John Neal

Pain in the Cash!

By February 13, 2015 No Comments

Clinical research sites (Sites) play a crucial role in accelerating clinical research. The Pharmaceutical industry relies on the independent research conducted at these Sites to assess the efficacy of new drugs developed to help save and improve lives.

When it comes to the financial health of Sites, besides negotiating a budget that covers all direct and indirect costs, and that provides a reasonable profit, nothing is more important than cash flow. Many a profitable Site has closed simply because it ran out of cash while waiting for Sponsor payments.

Because so many Sites initiated to conduct studies under-perform and fall short of Sponsor expectations for enrollment, Sponsors are reluctant to provide study advances. Increased frequency of payment requires additional work on the part of Sponsors or their CROs, so they prefer to pay less frequently than is the norm in other industries. In the absence of start-up fees sufficient to cover the actual costs of start-up, significant advances or timely monthly payments, Sites are left to finance the majority of start-up costs, out-of-pocket costs like subject stipends and outside services (e.g. radiology, specialists, study supplies, etc.), and staff and overhead costs from their own resources.

Even though a Site may generate accrual based revenue by completing study visits, payments from Sponsors may lag by 60 to 120 days or more, depending on the frequency of payments negotiated. While accounts receivable may grow, Sites frequently suffer negative cash flow on the majority of studies they conduct.

Contributing to Sites cash flow challenge is the general lack of reasonably priced financing options. Banks typically lack the experience with the industry necessary to understand that a receivable that is over 90 days with a blue chip sponsor is typically a perfectly good, and ultimately collectible, receivable. Consequently, accounts outstanding over 90 days are typically excluded from the calculation of receivables on which the bank will lend. Further, limitations on concentration of receivables (i.e. having in excess of a set percentage of total receivables with one Sponsor or CRO) reduce the availability of funds to which a Site has access. As a result, Sites often can only borrow a relatively small percentage of their outstanding receivables.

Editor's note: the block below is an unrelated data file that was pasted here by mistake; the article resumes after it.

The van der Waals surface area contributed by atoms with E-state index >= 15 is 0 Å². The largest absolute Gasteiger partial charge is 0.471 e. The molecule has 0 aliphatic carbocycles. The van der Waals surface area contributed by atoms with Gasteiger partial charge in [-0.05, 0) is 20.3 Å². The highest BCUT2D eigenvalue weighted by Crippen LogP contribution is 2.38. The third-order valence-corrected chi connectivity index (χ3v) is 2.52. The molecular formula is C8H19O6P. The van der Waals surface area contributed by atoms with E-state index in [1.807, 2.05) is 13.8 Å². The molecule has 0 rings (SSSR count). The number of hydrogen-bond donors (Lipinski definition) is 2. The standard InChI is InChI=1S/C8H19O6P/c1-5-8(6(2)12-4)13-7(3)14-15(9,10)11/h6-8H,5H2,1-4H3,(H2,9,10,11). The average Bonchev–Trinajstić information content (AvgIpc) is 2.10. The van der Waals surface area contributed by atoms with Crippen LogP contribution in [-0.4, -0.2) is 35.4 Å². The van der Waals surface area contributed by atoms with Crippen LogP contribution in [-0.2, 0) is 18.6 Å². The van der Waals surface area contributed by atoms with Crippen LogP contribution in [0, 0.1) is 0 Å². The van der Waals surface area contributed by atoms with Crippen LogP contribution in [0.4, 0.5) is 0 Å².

Non-bank accounts receivable financing options, while available to established sites, often are unavailable to new sites, and are expensive compared to conventional bank financing.
While accounts receivable financing is a contributor to a Site’s cash flow challenge, this article will focus on the other elements of cash flow. We will address Site financing in our next article.

Cash is King!

So what can a Site do to avoid becoming another failed Site statistic?
First, they must understand their costs and only accept budgets that truly cover all costs, plus contribute to building a reserve. After that, they must understand the components of cash flow, and actively and regularly manage each element. While this may seem obvious, in practice, it is often one of the most challenging aspects of running a successful site.
Cash flow is comprised of inbound and outbound flows of cash resulting from fees generated and costs incurred. A few of these include:

  • Start-up fees
  • Subject Visit fees
  • Invoiceable items
  • Out of Scope Fees
  • Out-of-pocket expenses
    • Study staff compensation
    • Stipends
    • Outside services (e.g. radiology, local labs, consultation fees of specialists, etc.)
  • Overhead (e.g. rent, utilities, insurance, etc.)

The outbound cash flow begins before a study even starts enrolling, while the inbound cash flow lags based on a number of factors including, but not limited to:

  • Frequency of payment (e.g. monthly, bi-monthly, quarterly, etc.)
  • Payment triggers (entry into EDC vs. monitored)
  • Timing of payment (i.e. how long from the time a payment is authorized does it take to be processed and received by the Site)
  • Holdback rate

The fate of each of these is established at the time the budget and CTA are negotiated. Additionally, incorrect assumptions made by Sites extend already delayed receipt of payments further.

Let’s consider a few of the assumptions that often prove painful for Sites.
One assumption is that Start-up fees and advances are paid automatically once the Clinical Trial Agreement (CTA) is executed. Even when a CTA obligates the Sponsor or their CRO to process a payment upon execution of the CTA, often that payment doesn’t occur without prompting. That is not meant to imply that Sponsors intentionally delay payments. The clinical research enterprise is complex, and the systems used to track what is due to sites are often inadequate and cumbersome, which account for many delays. To ensure timely payment of start-up fees and advances, Sites should follow-up with Sponsor/CRO accounts payable immediately after the CTA is executed and confirm that these payments are in process.